Whether many other building professionals feel the way Gifford does, and whether they’re willing to go on the record, will be one aspect of this case to watch. Gifford indicated that the response so far has been mixed. As he told EBN, “Everybody has the same response: thank you, thank you… let me know how it goes.”

Was there fraud?

If the case does move ahead, Stephen Del Percio, a lawyer and author of the blog, told EBN that it will be challenging to litigate. “You can’t prove fraud just by circumstantial evidence,” he said. Even if the NBI study is false, that may not be enough. “You have to intend to mislead people,” he said. Gifford told EBN that he doesn’t have evidence that anyone at USGBC tried to mislead the public, but if the suit proceeds the discovery process could, in theory, turn up emails or other communications that support Gifford’s case.

USGBC performance initatives

Gifford’s complaints focus on the 2008 study and how USGBC publicized it, but they don’t appear to account for other aspects of LEED. Gifford focuses on buildings certified under LEED for New Construction (LEED-NC), but the scope of LEED-NC and other LEED rating systems is clearly distinct. LEED for Existing Buildings, launched in 2004, looks at actual building performance, and in 2006, USGBC announced that buildings certified under LEED-NC would have the option of being enrolled at no charge in LEED for Existing Buildings. In 2007 USGBC launched LEED for Homes. While that system focuses on design and construction of new homes, it requires on-site verification including blower-door testing during construction, helping ensure that construction practices follow the design intent.

Although this final piece may be too late for Gifford and the contentions of his lawsuit, in 2009 USGBC began requiring reporting of energy and water data for new buildings certified under the newer LEED 2009, and it set up infrastructure to invite sharing of information from all LEED-certified buildings (see “USGBC Expands Data Collection from LEED Buildings,” EBN Aug. 2010).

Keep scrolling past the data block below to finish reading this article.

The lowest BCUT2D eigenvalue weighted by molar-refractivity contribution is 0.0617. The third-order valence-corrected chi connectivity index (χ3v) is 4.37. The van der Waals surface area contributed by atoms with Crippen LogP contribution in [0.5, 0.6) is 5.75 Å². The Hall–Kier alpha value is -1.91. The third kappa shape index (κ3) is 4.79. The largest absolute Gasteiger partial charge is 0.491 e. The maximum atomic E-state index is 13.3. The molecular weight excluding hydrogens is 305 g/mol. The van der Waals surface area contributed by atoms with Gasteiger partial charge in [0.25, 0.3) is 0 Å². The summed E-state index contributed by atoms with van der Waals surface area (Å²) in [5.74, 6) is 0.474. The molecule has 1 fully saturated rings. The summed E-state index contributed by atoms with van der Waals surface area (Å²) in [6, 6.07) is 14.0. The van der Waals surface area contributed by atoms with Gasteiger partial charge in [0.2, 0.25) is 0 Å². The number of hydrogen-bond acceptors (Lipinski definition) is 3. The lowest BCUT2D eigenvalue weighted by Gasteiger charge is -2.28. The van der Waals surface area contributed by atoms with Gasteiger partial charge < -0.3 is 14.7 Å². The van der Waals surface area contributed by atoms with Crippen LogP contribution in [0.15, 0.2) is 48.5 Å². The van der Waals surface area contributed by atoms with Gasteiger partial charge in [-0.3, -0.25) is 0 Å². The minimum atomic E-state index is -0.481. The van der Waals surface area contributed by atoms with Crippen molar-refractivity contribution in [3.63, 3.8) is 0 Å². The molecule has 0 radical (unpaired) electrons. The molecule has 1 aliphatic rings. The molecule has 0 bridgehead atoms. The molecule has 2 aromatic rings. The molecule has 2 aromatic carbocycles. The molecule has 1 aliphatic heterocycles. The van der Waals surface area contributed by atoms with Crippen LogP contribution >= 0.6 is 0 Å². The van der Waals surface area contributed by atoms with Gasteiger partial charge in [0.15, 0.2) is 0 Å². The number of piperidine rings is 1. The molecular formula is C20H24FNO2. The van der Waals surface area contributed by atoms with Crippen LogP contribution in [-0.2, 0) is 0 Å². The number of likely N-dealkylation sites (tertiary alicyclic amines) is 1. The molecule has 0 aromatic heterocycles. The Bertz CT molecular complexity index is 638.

Through this effort, the Building Performance Partnership, USGBC hopes to offer special help to LEED-certified buildings that are not living up to expected performance, according to Brendan Owens, P.E., vice president for LEED technical development at USGBC. Although USGBC has generally played down the possibility because it doesn’t want to discourage participation in LEED, and energy reporting, CEO Rick Fedrizzi has suggested that non-performing buildings may lose LEED certification in one form or another.

Despite these efforts, Gifford complained to EBN that “the green label gives the designer, the developer, the contractor and the owner the right to hold a press conference staying that their building is energy-efficient, while the LEED system guarantees anonymity” when it comes to reporting actual energy use.

Why sue?

Asked by EBN why he was motivated to go to court, Gifford said, “I’m afraid that in a few years somebody really evil will publicize the fact that green buildings don’t save energy and argue that the only solution [to resource constraints] is more guns to shoot at the people who have oil underneath their sand.” In other words, he says he’s hoping to make the green building movement more honest so that it’s not embarrassed down the road.

USGBC told EBN that it was reviewing the litigation and would respond in due course. In addition to USGBC, other named defendants are David Gottfried, a USGBC founder; Rob Watson, who helped start LEED in the 1990s while working for the Natural Resources Defense Council; and Rick Fedrizzi, a co-founder and currently CEO. Responding to EBN’s request for comment, Watson said, “I can’t comment on ongoing litigation except to say that USGBC is examining the complaint. USGBC has confidence in LEED and in our role in stimulating positive market change.”

Michael Italiano, the only key USGBC founder not named as a defendant, told EBN that while he hadn’t reviewed the case, “To me it sounds frivolous and it doesn’t have much chance.” He noted, “LEED doesn’t guarantee anything, and I think LEED gives people the tools to understand that.” Owners who want to verify performance can enroll in LEED for Existing Buildings, monitor their energy bills, and take other actions, he noted. A lawyer and currently CEO of Market Transformation to Sustainability, a nonprofit behind green standards, Italiano said that lawsuits targeting standards that have allegedly constrained trade typically focus on lack of a bona fide consensus process of standard-setting. In the case of LEED, he said, a broad array of stakeholders has been involved in writing and reviewing LEED standards.